James Hiroms piloted the Tanner II for the mission. Hiroms has been a Galveston District vessel captain since the year after he retired from the Coast Guard, Houston-Galveston sector, in 2016.

Hiroms has the challenging task of monitoring other boat and ship traffic in the busy Houston Shipping Channel as Schaer monitors the sonar and mapping equipment.

“This is a high traffic area, so of course, you have to have your head on a pivot,” Hiroms said.

During the survey, the team stopped the Tanner II many times to wait for large container ships or oil tankers to pass by the post dredge survey area.

Big ships throw off big wakes which can stir up the channel floor, including fine sediments known as “fluff”. The passage of a big ship means Schaer must take another sounding measurement due to additional suspended sediment to ensure the accuracy of the map.

Computers aboard the ship track the team’s progress during the day, providing a clear path for the captain to follow, control the sonar and record the new map of the channel floor.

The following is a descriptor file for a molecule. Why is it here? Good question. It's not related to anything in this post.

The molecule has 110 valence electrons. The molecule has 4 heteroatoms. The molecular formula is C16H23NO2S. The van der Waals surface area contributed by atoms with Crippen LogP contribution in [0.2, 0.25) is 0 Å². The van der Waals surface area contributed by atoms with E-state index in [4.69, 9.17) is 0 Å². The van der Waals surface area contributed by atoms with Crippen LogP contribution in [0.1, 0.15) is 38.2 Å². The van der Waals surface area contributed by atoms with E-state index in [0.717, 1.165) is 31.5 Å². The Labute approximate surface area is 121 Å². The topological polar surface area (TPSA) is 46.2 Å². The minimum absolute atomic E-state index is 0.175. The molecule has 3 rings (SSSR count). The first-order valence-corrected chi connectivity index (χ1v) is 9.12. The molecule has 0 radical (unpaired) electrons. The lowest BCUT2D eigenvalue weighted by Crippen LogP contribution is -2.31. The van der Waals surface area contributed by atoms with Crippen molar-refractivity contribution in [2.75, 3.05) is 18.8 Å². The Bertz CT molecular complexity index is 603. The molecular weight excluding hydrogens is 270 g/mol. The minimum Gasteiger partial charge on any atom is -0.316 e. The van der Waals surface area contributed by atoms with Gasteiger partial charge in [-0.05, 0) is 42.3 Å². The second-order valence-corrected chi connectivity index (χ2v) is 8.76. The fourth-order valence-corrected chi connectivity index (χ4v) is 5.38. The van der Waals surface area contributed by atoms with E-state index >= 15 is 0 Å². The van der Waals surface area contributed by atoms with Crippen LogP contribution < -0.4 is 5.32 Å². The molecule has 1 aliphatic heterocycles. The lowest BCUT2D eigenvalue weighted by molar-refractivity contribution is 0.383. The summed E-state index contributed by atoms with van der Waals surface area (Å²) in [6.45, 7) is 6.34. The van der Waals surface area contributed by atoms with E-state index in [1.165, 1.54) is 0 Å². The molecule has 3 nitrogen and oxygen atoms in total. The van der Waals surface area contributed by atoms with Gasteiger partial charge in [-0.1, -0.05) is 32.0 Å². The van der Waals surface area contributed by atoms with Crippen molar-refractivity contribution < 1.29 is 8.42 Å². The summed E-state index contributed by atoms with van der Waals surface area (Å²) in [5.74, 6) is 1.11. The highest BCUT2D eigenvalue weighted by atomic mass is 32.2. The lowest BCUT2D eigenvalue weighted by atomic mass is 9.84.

The Derrick Barge or DB Avalon performed the dredging work for the section Schaer mapped. The DB Avalon is reportedly the largest clamshell dredge operating in North America, with a 30 cubic yard (198,000 pound) capacity clamshell bucket. The DB Avalon can move a bucket load every 1-2 minutes.

Previous dredge operations by the DB Avalon provided beneficial use of dredge material to the Dollar Reef oyster mitigation site.

Hiroms, a Corpus Christi native, has worked aboard the Tanner II for 7 years. He enjoys the day-to-day survey mission.

“Every day offers a new challenge, that’s the best part about it; every day the wind’s different, the current’s different, the traffic’s different; I just enjoy being on the water and every day [is] a new challenge,” Hiroms said.

“It’s very rewarding; my office is the ocean and we’re always looking for people who want to come along and come survey with us,” Schaer said.

For people interested in joining a survey crew, experience and training can be developed from within the survey group or from actual education within a hydrographic course of instruction. Texas A&M Corpus Christi has a newly developed program specializing in hydro-surveying.